However, the controversies have led some to suggest Tether is more threatened by internal collapse than external market influences, which it was designed to be immune to. Thus it seems the primary risk for users of Tether is its parent company’s potential for internal collapse and track record for recurring error, since the currency itself seems to have largely been successful in making itself immune from the influence of external forces.

Tether (USDT) Price Prediction

According to an algorithm-based prediction from Wallet Investor, natural minor fluctuations will see Tether’s value be at $1.43 AUD (equivalent to $1.004 USD)  in 2025, ranging between a low of $1.32 AUD and a high of $1.54 AUD.

Digital Coin Price provides a more stable prediction, estimating that Tether’s value will be $1.43 AUD ($1.01 USD) every year as far as it can foresee.

Whilst not necessarily a threat to its price, the confirmation of plans from governments like the United States and China to create their own digital currencies poses a future threat to Tether’s market share, due to the risk of capital being sucked out from its current market cap sitting at around $100 million AUD.

But if Tether remains in line with its singular aim, even then its price would remain at, or in the vicinity of, $1.00 USD. Periods of unusually high demand, such as when investors flock to it amidst volatile conditions, or low demand like that induced by severely negative headlines, have in the past temporarily caused USDT’s price to rise as high as $1.50 AUD and fall as low as $1.28 AUD, so similar future occurrences are certainly possible.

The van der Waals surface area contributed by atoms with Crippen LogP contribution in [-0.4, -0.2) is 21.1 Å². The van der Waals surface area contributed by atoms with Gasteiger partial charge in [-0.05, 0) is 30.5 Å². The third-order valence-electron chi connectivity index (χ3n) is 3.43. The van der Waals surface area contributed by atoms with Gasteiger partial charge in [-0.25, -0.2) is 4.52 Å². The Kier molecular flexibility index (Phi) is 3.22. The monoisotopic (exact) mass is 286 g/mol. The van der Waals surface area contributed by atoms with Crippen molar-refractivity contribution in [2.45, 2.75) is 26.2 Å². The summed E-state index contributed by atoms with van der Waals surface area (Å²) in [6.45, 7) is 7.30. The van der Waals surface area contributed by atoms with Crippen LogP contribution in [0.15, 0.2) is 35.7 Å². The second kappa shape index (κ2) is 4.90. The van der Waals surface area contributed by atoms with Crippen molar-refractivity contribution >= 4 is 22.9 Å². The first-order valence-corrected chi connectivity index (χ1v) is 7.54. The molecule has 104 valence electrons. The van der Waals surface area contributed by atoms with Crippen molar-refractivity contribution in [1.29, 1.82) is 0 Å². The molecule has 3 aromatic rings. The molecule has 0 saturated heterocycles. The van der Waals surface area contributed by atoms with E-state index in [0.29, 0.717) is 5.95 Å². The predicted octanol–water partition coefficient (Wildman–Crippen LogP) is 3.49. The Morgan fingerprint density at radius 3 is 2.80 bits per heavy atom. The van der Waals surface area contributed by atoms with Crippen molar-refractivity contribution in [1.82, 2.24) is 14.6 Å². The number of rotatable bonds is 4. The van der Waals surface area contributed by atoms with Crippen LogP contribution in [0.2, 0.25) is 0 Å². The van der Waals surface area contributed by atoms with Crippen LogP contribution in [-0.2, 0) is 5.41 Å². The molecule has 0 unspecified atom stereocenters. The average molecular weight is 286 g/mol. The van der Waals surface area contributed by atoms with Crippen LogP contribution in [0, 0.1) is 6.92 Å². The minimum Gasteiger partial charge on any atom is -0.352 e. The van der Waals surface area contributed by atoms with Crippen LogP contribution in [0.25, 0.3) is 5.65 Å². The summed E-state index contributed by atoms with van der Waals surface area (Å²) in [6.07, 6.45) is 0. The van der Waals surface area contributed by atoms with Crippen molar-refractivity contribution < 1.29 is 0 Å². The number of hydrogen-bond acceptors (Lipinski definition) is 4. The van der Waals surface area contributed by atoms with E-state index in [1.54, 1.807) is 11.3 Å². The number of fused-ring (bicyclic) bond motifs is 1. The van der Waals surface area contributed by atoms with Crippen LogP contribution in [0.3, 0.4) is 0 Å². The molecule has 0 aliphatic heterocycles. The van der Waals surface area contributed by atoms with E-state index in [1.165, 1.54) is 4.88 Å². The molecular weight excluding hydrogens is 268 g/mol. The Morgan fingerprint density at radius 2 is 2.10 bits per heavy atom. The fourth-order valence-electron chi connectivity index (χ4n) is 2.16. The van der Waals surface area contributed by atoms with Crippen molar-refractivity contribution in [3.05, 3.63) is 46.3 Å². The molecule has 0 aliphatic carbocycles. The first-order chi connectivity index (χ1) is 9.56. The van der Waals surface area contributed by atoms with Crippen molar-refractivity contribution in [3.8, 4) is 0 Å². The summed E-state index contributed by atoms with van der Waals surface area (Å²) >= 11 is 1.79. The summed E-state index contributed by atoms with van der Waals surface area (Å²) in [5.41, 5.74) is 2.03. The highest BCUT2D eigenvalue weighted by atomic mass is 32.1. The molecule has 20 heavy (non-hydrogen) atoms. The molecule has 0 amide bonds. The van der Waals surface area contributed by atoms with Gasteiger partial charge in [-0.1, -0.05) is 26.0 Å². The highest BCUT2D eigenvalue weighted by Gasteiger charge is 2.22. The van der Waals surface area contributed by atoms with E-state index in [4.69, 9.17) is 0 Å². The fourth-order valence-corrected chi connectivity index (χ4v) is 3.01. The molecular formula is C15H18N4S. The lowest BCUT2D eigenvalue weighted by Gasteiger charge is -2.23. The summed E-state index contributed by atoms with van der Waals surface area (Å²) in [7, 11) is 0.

Tether Limited could also, as it has in past situations, adjust Tether’s supply to recalibrate its price to its usual level. It is important to acknowledge that despite its past reliability, there are no laws that guarantee USDT token’s redemption of the equivalent of its $1.42 AUD ($1.00 USD) benchmark in fiat under any circumstances.

What Will Happen To Tether Over The Next Five Years?

For most cryptocurrencies, threats to their future success are dependent on competition and broader market forces. However, the important question for Tether’s potential success in the long term seems like it will be whether or not those responsible for maintaining USDT’s internal integrity will stay out of its way. Banks introducing their own stablecoins could provide Tether with competition, too, if that happens on a broad scale.